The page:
Black lawmakers in the House launched a sit-in protest in the Florida Capitol on Thursday. Several state Representatives wearing T-shirts reading “Stop the Black Attack” disrupted proceedings ahead of a vote on Gov. Ron DeSantis’ controversial redistricting plan.
The lawmakers soon broke out in a chorus, singing “We Shall Overcome.” Rep. Tray McCurdy, an Orlando Democrat, read a statement that made clear the Black Democrats intended to sit in the chamber as long as possible.
“We will not be denied,” he said, beginning to lead a chant. “We will occupy this floor.”
Ultimately, the protest lasted a little over an hour. Then Speaker Chris Sprowls gaveled Session back in and held a vote over the chants of McCurdy and Rep. Angie Nixon, a Jacksonville Democrat. The map passed by a 65-34 vote.
Speaker Chris Sprowls issued a statement criticizing the disruption of the Special Session.
“Today, a group of Representatives decided to hijack the legislative process, violating House Rules and interfering with the rights of their fellow elected colleagues to debate important legislation before the body,” Sprowls said. “We saw a group of Florida House members with microphones at their desk, a statewide audience, and an opportunity to vote on behalf of their constituents, and they instead chose to pretend they had to stage a protest to be heard.
“House Democrats requested and agreed to 75 minutes of debate time on Congressional maps, and they used the entire time. They did not request any additional time prior to the group’s disruption. After offering multiple opportunities to debate the bills in an orderly way, we carried on and completed our Constitutional duty to pass a Congressional map. Ultimately, this group tried to drown out the voices of the other elected Representatives and the 22 million Floridians they represent.”
The protest broke out as Democratic debate time against the maps expired. That occurred as Rep. Yvonne Hayes Hinson, a Gainesville Democrat, discussed the history of the Voting Rights Act and the historic oppression of Black voters.
“We are abdicating our constitutional responsibility and subverting our power to him. He further complained that this inclination to spend other people’s …” Hinson said before being cut off.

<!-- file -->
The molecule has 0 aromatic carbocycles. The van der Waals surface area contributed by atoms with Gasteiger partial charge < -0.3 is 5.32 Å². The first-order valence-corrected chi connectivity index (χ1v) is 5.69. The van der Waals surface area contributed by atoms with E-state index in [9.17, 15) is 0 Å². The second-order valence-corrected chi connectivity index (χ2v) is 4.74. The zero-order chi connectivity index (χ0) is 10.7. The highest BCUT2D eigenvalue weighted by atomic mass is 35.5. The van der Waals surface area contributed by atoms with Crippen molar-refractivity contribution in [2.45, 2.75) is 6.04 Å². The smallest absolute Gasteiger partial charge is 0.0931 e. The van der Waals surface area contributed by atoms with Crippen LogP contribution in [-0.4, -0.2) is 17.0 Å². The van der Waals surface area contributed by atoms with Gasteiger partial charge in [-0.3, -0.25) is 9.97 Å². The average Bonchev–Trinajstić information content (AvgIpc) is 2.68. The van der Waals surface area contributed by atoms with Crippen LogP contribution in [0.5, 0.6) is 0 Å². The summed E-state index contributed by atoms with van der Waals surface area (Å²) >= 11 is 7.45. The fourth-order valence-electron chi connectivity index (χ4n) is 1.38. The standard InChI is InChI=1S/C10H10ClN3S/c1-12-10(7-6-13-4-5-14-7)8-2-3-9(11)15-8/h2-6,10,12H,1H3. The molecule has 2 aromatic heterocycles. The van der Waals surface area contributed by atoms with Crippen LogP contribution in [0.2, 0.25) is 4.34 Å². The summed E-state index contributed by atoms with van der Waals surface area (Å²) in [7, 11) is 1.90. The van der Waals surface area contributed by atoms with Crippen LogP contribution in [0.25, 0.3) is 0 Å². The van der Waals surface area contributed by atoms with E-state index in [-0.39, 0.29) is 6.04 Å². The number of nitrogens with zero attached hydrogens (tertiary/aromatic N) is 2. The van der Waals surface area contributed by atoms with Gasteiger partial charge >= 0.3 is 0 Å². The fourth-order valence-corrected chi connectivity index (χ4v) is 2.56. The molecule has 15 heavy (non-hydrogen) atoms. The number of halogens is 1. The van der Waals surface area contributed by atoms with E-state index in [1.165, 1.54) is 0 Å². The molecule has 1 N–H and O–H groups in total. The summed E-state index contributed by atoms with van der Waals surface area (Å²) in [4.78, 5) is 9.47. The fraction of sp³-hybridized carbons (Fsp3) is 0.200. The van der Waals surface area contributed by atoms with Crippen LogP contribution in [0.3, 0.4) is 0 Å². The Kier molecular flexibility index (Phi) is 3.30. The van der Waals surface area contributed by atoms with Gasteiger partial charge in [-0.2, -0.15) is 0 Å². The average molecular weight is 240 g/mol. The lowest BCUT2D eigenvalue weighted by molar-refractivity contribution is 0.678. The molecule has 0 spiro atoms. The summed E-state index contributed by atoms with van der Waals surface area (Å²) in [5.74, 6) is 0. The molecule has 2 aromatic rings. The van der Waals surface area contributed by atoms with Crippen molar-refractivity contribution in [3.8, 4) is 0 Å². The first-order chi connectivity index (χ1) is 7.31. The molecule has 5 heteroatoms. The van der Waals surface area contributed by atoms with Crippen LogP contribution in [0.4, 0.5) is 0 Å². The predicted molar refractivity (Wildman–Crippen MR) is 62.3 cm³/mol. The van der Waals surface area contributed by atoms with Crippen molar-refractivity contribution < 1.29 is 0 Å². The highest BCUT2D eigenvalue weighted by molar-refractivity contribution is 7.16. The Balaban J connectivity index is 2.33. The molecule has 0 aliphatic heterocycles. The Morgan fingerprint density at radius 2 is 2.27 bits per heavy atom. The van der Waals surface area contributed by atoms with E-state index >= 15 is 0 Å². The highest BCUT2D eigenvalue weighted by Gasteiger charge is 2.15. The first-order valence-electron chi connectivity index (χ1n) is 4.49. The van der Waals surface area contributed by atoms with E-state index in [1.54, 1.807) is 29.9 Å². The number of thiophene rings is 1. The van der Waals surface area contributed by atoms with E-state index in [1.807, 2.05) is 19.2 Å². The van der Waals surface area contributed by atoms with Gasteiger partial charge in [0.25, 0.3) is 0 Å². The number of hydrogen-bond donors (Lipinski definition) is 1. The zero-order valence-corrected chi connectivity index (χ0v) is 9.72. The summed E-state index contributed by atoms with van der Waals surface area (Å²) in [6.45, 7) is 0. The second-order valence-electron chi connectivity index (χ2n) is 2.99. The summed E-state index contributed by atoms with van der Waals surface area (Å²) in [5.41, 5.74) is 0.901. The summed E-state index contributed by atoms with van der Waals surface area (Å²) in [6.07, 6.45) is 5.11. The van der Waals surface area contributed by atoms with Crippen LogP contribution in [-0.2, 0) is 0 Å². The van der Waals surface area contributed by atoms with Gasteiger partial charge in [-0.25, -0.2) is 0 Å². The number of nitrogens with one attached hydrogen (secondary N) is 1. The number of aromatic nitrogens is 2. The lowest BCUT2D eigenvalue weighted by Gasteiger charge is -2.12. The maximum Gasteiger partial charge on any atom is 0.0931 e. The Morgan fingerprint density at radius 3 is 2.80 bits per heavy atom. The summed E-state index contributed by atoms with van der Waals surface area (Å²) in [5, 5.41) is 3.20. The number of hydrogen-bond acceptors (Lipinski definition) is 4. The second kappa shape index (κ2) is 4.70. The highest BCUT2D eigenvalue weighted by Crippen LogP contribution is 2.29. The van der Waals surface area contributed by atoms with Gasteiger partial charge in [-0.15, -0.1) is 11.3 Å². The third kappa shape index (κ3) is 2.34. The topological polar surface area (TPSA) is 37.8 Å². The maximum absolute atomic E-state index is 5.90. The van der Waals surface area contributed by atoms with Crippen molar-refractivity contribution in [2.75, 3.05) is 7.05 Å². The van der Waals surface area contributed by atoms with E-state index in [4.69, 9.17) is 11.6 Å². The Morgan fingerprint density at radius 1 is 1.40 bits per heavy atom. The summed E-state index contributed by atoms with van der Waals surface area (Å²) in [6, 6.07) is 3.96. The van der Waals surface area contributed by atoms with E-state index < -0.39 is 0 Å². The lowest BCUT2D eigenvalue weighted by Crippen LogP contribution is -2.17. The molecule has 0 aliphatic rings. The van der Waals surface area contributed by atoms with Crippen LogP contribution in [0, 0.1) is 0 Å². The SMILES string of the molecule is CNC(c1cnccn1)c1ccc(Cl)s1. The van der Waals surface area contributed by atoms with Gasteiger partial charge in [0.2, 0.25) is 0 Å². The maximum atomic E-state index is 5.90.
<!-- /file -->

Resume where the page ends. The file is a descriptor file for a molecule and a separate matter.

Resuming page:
The House met in Special Session to consider a map (P 0109) submitted by Alex Kelly, DeSantis’ Deputy Chief of Staff.
Analyses by the Legislature show the map will reduce the number of Black performing districts from four to two. That’s done by breaking up the configurations of seats held by U.S. Rep. Al Lawson, a Tallahassee Democrat, and U.S. Rep. Val Demings, an Orlando Democrat running for the U.S. Senate this year.
The Demings district remains a Democratic one, but arguably no longer one that will have a Democratic Primary controlled by Black voters. Lawson’s district was eliminated and replaced with two Republican-leaning Jacksonville area districts.
Lawson, for his part, issued a statement supporting the protesting lawmakers.
“Florida House Democrats demonstrated courage today by protesting the DeSantis’ drawn map on the floor,” he said. “They comprehend that this map violates the Voting Rights Act along with the U.S. and Florida Constitutions. Minority voters in Florida deserve congressional representation. It is astounding that someone tasked to lead the state is playing partisan politics for his own political aspirations.”
Rep. Dotie Joseph, a North Miami Democrat, led a prayer on the floor during the protest.
“The ball is in your court, Lord,” she said. “It is up to you now.”
Other Democrats, including Minority Leader Democratic Leader Evan Jenne, also participated in the sit-in.